Ports of entry are the physical portals of interaction between countries. People cross to other countries to shop, vacation, and visit families. Businesspeople cross to expand their company’s revenue stream and to diversify their customer base. Trains, trucks, and barges transport goods back and forth to other countries. Ports are where people and merchandise are inspected, verified and welcomed to our country. However, ports are also the first line of defense in intercepting bad players, unsafe products and contraband.
Report after report clearly says that the vast majority of people crossing illegally into the U.S. on the Mexican border are not entering by crossing in a lonely stretch of unguarded desert – rather, they are crossing in vehicles or on foot at ports of entry. This is done by hiding people in trunks or hidden compartments or by presenting false documentation to Customs and Border Protection staff, who are the first point of contact for foreigners entering the country at a port of entry. The reports also indicate that the majority of contraband that enters the U.S. comes through ports of entry. These illicit items can be smuggled on a person’s body or transported in hidden compartments in vehicles and livestock.
So as the controversy brews over President Trump’s initiative to secure funding for a border-long wall on the Mexican border, one fact seems to be lost in the rhetoric: Increasing border security must include ports of entry, or rather, investing in ports is investing in border security. This investment begets the U.S. a two-for-one benefit. First, modernizing ports of entry will help agents better inspect and process people, vehicles and cargo. Redesigning ports so they are more efficient will lead to increased security. State-of-the art monitoring equipment and sensors can also decrease the amount of contraband that is attempting to enter the U.S. More boots on the ground in the form of more CBP officers also will allow better inspections and more muscle where traffic is the thickest.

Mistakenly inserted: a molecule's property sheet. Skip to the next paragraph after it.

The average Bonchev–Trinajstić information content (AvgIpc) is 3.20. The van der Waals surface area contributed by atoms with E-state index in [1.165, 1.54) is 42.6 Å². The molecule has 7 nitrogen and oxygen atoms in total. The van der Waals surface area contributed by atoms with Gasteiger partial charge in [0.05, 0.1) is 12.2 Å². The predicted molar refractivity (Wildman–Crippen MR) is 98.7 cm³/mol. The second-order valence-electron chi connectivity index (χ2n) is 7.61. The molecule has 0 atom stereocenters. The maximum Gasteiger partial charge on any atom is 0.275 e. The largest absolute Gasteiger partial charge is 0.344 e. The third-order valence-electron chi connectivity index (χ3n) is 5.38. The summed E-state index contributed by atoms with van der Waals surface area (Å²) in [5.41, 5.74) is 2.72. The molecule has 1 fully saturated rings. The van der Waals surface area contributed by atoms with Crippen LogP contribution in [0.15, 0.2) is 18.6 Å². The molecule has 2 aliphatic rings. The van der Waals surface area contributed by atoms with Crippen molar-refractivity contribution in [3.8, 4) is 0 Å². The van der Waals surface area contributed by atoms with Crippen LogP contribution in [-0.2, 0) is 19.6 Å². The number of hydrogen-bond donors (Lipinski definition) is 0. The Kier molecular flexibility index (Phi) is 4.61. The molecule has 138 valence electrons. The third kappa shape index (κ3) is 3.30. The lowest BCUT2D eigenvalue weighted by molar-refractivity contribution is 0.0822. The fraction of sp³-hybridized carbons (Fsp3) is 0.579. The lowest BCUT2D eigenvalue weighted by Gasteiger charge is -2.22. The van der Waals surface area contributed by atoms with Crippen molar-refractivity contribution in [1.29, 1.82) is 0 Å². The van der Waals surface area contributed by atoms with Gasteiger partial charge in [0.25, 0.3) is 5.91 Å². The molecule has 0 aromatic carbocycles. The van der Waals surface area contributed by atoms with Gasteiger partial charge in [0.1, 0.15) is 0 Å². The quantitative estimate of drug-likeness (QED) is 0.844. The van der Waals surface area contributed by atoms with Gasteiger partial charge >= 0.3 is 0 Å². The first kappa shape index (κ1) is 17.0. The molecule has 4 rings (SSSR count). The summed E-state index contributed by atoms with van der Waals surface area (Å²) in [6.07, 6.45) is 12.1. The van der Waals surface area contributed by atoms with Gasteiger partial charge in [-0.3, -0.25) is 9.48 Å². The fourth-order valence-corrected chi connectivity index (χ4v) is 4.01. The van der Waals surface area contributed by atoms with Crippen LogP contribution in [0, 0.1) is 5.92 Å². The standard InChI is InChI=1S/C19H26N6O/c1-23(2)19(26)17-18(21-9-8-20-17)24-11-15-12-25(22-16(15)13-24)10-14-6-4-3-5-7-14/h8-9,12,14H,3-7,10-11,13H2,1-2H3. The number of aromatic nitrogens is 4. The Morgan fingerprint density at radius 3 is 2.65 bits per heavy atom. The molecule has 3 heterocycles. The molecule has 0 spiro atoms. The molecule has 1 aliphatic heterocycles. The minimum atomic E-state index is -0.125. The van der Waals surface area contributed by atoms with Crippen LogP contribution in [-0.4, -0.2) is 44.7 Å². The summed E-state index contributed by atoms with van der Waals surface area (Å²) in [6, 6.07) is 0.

Part of investing in port infrastructure must also include building better personnel processing and holding facilities. Many ports of entry are being stretched to their capacity by having to process hundreds of Central Americans who are not trying to climb the existing border fence or to slip through a breach. Most of these people are showing up at ports of entry to turn themselves in so that they can pursue an asylum claim. CBP agents have to take time to process each case, and asylum seekers have to be secured in holding rooms and eventually in larger detention facilities, while the next step in their process is decided. The current crisis in Central America has revealed that these holding and detention facilities, as well as the number of agents at ports of entry, are inadequate.
Secondly, investing in port infrastructure and personnel provides another benefit – the ability of the U.S. to more efficiently trade with Mexico. Greater efficiencies in moving cargo and people back and forth across the border will lead to lower costs to the ultimate consumer who purchases the products. It also will allow border states better ability to attract manufacturing and distribution entities that want to take advantage of these increased efficiencies. By investing in ports of entry as part of the push for more border security, the U.S. will obtain more security and increased commerce.